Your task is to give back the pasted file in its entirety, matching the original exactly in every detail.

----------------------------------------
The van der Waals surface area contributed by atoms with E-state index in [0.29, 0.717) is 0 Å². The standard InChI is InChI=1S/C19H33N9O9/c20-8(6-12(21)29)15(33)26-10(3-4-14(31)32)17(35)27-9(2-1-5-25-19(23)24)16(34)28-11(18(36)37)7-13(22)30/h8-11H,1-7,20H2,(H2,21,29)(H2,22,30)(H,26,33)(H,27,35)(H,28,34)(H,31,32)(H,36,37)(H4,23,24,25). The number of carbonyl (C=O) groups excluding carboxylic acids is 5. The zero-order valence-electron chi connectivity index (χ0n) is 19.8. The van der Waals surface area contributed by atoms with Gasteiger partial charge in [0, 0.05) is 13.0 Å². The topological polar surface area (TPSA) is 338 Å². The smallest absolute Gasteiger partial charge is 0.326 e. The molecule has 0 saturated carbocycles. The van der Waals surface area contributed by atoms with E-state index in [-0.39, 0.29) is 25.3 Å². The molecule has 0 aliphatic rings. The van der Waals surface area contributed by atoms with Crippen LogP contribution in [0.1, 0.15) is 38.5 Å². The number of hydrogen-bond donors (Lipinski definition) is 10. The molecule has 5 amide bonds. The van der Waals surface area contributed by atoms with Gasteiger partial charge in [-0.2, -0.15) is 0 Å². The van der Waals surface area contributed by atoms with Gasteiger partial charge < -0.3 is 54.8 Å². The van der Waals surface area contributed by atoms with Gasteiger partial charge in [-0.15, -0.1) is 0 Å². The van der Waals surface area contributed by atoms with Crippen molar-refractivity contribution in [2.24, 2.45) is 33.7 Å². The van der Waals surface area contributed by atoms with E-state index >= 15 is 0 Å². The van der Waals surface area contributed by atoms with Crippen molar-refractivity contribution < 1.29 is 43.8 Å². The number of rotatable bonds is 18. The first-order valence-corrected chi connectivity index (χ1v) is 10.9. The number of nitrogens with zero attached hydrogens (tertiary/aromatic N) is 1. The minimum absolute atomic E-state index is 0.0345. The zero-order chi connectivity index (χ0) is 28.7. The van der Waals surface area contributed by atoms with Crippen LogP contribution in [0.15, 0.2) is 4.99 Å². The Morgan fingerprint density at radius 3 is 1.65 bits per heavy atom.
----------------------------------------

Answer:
The van der Waals surface area contributed by atoms with E-state index in [0.29, 0.717) is 0 Å². The standard InChI is InChI=1S/C19H33N9O9/c20-8(6-12(21)29)15(33)26-10(3-4-14(31)32)17(35)27-9(2-1-5-25-19(23)24)16(34)28-11(18(36)37)7-13(22)30/h8-11H,1-7,20H2,(H2,21,29)(H2,22,30)(H,26,33)(H,27,35)(H,28,34)(H,31,32)(H,36,37)(H4,23,24,25). The number of carbonyl (C=O) groups excluding carboxylic acids is 5. The zero-order valence-electron chi connectivity index (χ0n) is 19.8. The van der Waals surface area contributed by atoms with Gasteiger partial charge in [0, 0.05) is 13.0 Å². The topological polar surface area (TPSA) is 338 Å². The smallest absolute Gasteiger partial charge is 0.326 e. The molecule has 0 saturated carbocycles. The van der Waals surface area contributed by atoms with E-state index in [-0.39, 0.29) is 25.3 Å². The molecule has 0 aliphatic rings. The van der Waals surface area contributed by atoms with Crippen LogP contribution in [0.1, 0.15) is 38.5 Å². The number of hydrogen-bond donors (Lipinski definition) is 10. The molecule has 5 amide bonds. The van der Waals surface area contributed by atoms with Gasteiger partial charge in [-0.2, -0.15) is 0 Å². The van der Waals surface area contributed by atoms with Gasteiger partial charge < -0.3 is 54.8 Å². The van der Waals surface area contributed by atoms with Gasteiger partial charge in [-0.15, -0.1) is 0 Å². The van der Waals surface area contributed by atoms with Crippen molar-refractivity contribution in [2.24, 2.45) is 33.7 Å². The van der Waals surface area contributed by atoms with E-state index >= 15 is 0 Å². The van der Waals surface area contributed by atoms with Crippen molar-refractivity contribution < 1.29 is 43.8 Å². The number of rotatable bonds is 18. The first-order valence-corrected chi connectivity index (χ1v) is 10.9. The number of nitrogens with zero attached hydrogens (tertiary/aromatic N) is 1. The minimum absolute atomic E-state index is 0.0345. The zero-order chi connectivity index (χ0) is 28.7. The van der Waals surface area contributed by atoms with Crippen LogP contribution in [0.15, 0.2) is 4.99 Å². The Morgan fingerprint density at radius 3 is 1.65 bits per heavy atom.